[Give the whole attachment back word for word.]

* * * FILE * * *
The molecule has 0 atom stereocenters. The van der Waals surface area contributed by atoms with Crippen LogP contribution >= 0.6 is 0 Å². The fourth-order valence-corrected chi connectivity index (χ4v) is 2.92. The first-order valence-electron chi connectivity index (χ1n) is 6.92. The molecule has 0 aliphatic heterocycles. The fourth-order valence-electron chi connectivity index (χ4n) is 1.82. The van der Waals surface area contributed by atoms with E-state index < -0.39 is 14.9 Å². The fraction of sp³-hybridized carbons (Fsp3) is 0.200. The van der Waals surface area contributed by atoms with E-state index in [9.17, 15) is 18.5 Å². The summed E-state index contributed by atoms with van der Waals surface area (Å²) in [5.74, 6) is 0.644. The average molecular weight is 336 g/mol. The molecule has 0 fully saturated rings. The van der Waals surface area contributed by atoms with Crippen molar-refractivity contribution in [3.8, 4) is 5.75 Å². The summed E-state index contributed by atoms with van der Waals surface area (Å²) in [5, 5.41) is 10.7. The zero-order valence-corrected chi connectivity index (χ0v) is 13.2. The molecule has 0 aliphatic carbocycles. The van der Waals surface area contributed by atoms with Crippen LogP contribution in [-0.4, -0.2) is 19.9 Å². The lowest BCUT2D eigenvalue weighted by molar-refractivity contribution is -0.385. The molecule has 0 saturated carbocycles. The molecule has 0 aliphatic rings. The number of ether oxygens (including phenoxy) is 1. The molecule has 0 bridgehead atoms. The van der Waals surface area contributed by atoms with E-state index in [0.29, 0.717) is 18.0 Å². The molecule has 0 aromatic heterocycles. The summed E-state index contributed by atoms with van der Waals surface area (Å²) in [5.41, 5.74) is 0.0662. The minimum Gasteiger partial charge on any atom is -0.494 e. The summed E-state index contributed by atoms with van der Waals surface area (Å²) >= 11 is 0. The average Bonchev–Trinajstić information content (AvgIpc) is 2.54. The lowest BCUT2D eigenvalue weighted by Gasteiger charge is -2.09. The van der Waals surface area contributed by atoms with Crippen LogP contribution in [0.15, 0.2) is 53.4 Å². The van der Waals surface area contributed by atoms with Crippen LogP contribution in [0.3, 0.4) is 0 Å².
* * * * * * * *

The molecule has 0 atom stereocenters. The van der Waals surface area contributed by atoms with Crippen LogP contribution >= 0.6 is 0 Å². The fourth-order valence-corrected chi connectivity index (χ4v) is 2.92. The first-order valence-electron chi connectivity index (χ1n) is 6.92. The molecule has 0 aliphatic heterocycles. The fourth-order valence-electron chi connectivity index (χ4n) is 1.82. The van der Waals surface area contributed by atoms with E-state index < -0.39 is 14.9 Å². The fraction of sp³-hybridized carbons (Fsp3) is 0.200. The van der Waals surface area contributed by atoms with E-state index in [9.17, 15) is 18.5 Å². The summed E-state index contributed by atoms with van der Waals surface area (Å²) in [5.74, 6) is 0.644. The average molecular weight is 336 g/mol. The molecule has 0 fully saturated rings. The van der Waals surface area contributed by atoms with Crippen molar-refractivity contribution in [3.8, 4) is 5.75 Å². The summed E-state index contributed by atoms with van der Waals surface area (Å²) in [5, 5.41) is 10.7. The zero-order valence-corrected chi connectivity index (χ0v) is 13.2. The molecule has 0 aliphatic carbocycles. The van der Waals surface area contributed by atoms with Crippen LogP contribution in [-0.4, -0.2) is 19.9 Å². The lowest BCUT2D eigenvalue weighted by molar-refractivity contribution is -0.385. The molecule has 0 saturated carbocycles. The molecule has 0 aliphatic rings. The number of ether oxygens (including phenoxy) is 1. The molecule has 0 bridgehead atoms. The van der Waals surface area contributed by atoms with E-state index in [0.29, 0.717) is 18.0 Å². The molecule has 0 aromatic heterocycles. The summed E-state index contributed by atoms with van der Waals surface area (Å²) in [5.41, 5.74) is 0.0662. The minimum Gasteiger partial charge on any atom is -0.494 e. The summed E-state index contributed by atoms with van der Waals surface area (Å²) >= 11 is 0. The average Bonchev–Trinajstić information content (AvgIpc) is 2.54. The lowest BCUT2D eigenvalue weighted by Gasteiger charge is -2.09. The van der Waals surface area contributed by atoms with Crippen LogP contribution in [0.15, 0.2) is 53.4 Å². The van der Waals surface area contributed by atoms with Crippen LogP contribution in [0.3, 0.4) is 0 Å².